Key words- Please, write no more than six keywords. Write specific keywords. They should be written left aligned, arranged alphabetically in 12pt Times Roman, and the line must begin with the words Keywords boldfaced. A 12pt space should separate the keywords from the affiliations.
Description of the research area, pertinent background information, and the hypotheses tested in the study should be included under this section. The introduction should provide sufficient background information such that a scientifically literate reader can understand and appreciate the experiments to be described. The introduction MUST include in-text citations including references to pertinent reviews and primary scientific literature. The specific aims of the project should be identified along with a rationale for the specific experiments and other work performed.
Materials and Methods
Materials and/or subjects utilized in the study as well as the procedures undertaken to complete the work. The methods should be described in sufficient detail such that they could be repeated by a competent researcher. Please include the company sources for all uncommon reagents (kits, drugs, etc). Illustrations and/or tables may be helpful in describing complex equipment or elaborate procedures. The statistical tool used to analyze the data should be mentioned. All procedures involving experimental animals or human subjects must accompany with statement on necessary ethical approval from appropriate ethics committee.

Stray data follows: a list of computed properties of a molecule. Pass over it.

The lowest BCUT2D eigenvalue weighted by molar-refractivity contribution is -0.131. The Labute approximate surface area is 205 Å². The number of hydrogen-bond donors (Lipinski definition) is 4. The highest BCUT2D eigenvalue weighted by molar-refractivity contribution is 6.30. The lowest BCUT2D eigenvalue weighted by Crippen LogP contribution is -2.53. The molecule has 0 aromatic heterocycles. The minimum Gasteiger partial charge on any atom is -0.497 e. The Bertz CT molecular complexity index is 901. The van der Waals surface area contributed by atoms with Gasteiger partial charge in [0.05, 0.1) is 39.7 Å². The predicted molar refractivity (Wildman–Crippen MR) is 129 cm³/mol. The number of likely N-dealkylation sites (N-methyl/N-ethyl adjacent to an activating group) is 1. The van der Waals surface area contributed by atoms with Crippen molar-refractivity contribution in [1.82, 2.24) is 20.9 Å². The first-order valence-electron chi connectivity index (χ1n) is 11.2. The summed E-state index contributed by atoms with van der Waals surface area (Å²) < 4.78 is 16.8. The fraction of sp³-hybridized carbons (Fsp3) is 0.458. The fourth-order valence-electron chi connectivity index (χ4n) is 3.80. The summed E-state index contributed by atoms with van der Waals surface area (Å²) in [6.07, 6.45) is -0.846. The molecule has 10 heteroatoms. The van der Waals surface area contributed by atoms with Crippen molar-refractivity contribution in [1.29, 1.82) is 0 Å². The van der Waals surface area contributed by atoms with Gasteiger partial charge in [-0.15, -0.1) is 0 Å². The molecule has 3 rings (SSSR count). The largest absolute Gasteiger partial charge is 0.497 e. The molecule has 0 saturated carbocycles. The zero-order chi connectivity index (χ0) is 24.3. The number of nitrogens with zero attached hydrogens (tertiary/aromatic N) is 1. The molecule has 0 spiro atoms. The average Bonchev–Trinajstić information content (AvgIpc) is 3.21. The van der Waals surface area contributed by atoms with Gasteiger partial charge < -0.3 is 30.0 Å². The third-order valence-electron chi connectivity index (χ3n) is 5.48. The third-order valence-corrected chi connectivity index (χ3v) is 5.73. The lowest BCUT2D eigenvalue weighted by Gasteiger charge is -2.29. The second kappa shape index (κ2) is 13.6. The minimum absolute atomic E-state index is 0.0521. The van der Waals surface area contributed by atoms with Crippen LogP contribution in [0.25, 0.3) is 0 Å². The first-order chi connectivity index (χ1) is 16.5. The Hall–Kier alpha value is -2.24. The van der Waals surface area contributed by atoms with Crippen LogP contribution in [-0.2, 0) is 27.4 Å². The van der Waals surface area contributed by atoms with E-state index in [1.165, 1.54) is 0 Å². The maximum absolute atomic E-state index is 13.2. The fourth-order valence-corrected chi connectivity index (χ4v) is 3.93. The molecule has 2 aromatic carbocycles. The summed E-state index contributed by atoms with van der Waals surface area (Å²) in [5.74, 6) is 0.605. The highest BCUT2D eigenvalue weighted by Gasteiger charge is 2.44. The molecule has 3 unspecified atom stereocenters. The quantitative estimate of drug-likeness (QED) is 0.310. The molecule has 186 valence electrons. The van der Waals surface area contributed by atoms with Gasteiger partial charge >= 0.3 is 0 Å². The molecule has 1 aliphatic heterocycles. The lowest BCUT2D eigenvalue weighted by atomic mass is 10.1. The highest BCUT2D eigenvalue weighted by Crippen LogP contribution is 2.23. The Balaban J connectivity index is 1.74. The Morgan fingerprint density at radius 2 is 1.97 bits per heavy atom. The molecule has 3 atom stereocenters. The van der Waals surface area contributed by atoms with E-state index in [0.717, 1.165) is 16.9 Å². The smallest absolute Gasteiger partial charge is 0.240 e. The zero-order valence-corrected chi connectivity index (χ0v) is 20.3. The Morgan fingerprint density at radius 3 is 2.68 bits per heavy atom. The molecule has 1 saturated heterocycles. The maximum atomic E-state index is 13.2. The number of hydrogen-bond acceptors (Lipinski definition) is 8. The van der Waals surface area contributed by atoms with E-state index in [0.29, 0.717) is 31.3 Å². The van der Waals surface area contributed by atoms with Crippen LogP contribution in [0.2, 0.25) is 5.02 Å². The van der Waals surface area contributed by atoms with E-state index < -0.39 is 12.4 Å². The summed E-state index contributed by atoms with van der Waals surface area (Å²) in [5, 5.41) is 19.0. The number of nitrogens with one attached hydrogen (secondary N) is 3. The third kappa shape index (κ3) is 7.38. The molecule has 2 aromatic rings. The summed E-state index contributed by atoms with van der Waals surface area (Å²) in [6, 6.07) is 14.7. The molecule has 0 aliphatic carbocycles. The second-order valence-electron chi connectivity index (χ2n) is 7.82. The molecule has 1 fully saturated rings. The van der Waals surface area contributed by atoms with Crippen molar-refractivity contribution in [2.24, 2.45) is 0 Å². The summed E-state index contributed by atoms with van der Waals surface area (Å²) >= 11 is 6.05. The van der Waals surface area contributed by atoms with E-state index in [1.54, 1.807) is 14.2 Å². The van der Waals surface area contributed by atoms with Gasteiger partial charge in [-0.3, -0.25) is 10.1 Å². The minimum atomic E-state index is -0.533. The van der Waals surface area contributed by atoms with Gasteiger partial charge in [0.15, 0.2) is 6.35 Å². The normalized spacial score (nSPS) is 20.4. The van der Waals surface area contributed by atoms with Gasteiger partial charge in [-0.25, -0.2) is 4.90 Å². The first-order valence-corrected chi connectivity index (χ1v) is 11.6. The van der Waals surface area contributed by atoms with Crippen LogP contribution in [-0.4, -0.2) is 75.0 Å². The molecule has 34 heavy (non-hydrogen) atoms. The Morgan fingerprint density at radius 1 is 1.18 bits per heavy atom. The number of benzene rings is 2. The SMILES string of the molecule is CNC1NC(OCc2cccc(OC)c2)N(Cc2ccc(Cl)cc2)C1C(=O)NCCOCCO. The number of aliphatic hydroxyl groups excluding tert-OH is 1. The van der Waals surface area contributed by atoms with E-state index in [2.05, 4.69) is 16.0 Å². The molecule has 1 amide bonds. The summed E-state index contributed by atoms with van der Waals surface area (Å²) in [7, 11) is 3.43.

Data acquired from the research with appropriate statistical analysis described in the methods section should be included in this section. The results section should describe the rational for each experiment, the results obtained and its significance. Results should be organized into figures and tables with descriptive captions. The captions, although brief, should tell the reader the method used, explain any abbreviations included in the figure, and should end with a statement as to the conclusion of the figure. Qualitative as well as quantitative results should be included if applicable.